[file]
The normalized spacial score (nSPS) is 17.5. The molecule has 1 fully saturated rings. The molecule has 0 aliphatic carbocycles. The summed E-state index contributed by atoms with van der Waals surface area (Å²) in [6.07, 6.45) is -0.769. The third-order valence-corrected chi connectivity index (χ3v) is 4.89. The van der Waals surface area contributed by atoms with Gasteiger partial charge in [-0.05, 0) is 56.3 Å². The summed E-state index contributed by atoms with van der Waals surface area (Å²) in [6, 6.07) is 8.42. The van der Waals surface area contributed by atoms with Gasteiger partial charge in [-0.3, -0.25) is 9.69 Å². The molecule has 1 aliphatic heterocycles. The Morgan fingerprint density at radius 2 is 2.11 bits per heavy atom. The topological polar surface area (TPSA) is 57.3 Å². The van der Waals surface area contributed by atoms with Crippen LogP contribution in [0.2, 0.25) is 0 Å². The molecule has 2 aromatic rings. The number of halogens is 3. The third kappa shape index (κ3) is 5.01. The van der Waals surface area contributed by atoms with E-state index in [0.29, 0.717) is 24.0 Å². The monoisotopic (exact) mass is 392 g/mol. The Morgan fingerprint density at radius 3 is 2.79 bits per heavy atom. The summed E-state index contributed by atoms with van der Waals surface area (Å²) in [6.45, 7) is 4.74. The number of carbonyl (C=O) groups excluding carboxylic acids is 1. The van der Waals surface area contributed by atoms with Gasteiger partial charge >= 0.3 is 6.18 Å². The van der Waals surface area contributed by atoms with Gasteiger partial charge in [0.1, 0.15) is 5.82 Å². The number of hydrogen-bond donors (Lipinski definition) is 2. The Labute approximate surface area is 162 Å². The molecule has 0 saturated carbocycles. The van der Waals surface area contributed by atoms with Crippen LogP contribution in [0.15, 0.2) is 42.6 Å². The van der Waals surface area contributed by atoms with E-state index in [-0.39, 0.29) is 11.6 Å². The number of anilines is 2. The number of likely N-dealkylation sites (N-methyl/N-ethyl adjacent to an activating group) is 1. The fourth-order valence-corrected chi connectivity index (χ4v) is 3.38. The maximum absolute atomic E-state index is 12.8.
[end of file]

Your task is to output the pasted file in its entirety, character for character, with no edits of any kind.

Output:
The normalized spacial score (nSPS) is 17.5. The molecule has 1 fully saturated rings. The molecule has 0 aliphatic carbocycles. The summed E-state index contributed by atoms with van der Waals surface area (Å²) in [6.07, 6.45) is -0.769. The third-order valence-corrected chi connectivity index (χ3v) is 4.89. The van der Waals surface area contributed by atoms with Gasteiger partial charge in [-0.05, 0) is 56.3 Å². The summed E-state index contributed by atoms with van der Waals surface area (Å²) in [6, 6.07) is 8.42. The van der Waals surface area contributed by atoms with Gasteiger partial charge in [-0.3, -0.25) is 9.69 Å². The molecule has 1 aliphatic heterocycles. The Morgan fingerprint density at radius 2 is 2.11 bits per heavy atom. The topological polar surface area (TPSA) is 57.3 Å². The van der Waals surface area contributed by atoms with Crippen LogP contribution in [0.2, 0.25) is 0 Å². The molecule has 2 aromatic rings. The number of halogens is 3. The third kappa shape index (κ3) is 5.01. The van der Waals surface area contributed by atoms with E-state index in [0.29, 0.717) is 24.0 Å². The monoisotopic (exact) mass is 392 g/mol. The Morgan fingerprint density at radius 3 is 2.79 bits per heavy atom. The summed E-state index contributed by atoms with van der Waals surface area (Å²) in [6.45, 7) is 4.74. The number of carbonyl (C=O) groups excluding carboxylic acids is 1. The van der Waals surface area contributed by atoms with Gasteiger partial charge >= 0.3 is 6.18 Å². The van der Waals surface area contributed by atoms with Gasteiger partial charge in [0.1, 0.15) is 5.82 Å². The number of hydrogen-bond donors (Lipinski definition) is 2. The Labute approximate surface area is 162 Å². The molecule has 0 saturated carbocycles. The van der Waals surface area contributed by atoms with Crippen LogP contribution in [0.15, 0.2) is 42.6 Å². The van der Waals surface area contributed by atoms with E-state index in [-0.39, 0.29) is 11.6 Å². The number of anilines is 2. The number of likely N-dealkylation sites (N-methyl/N-ethyl adjacent to an activating group) is 1. The fourth-order valence-corrected chi connectivity index (χ4v) is 3.38. The maximum absolute atomic E-state index is 12.8.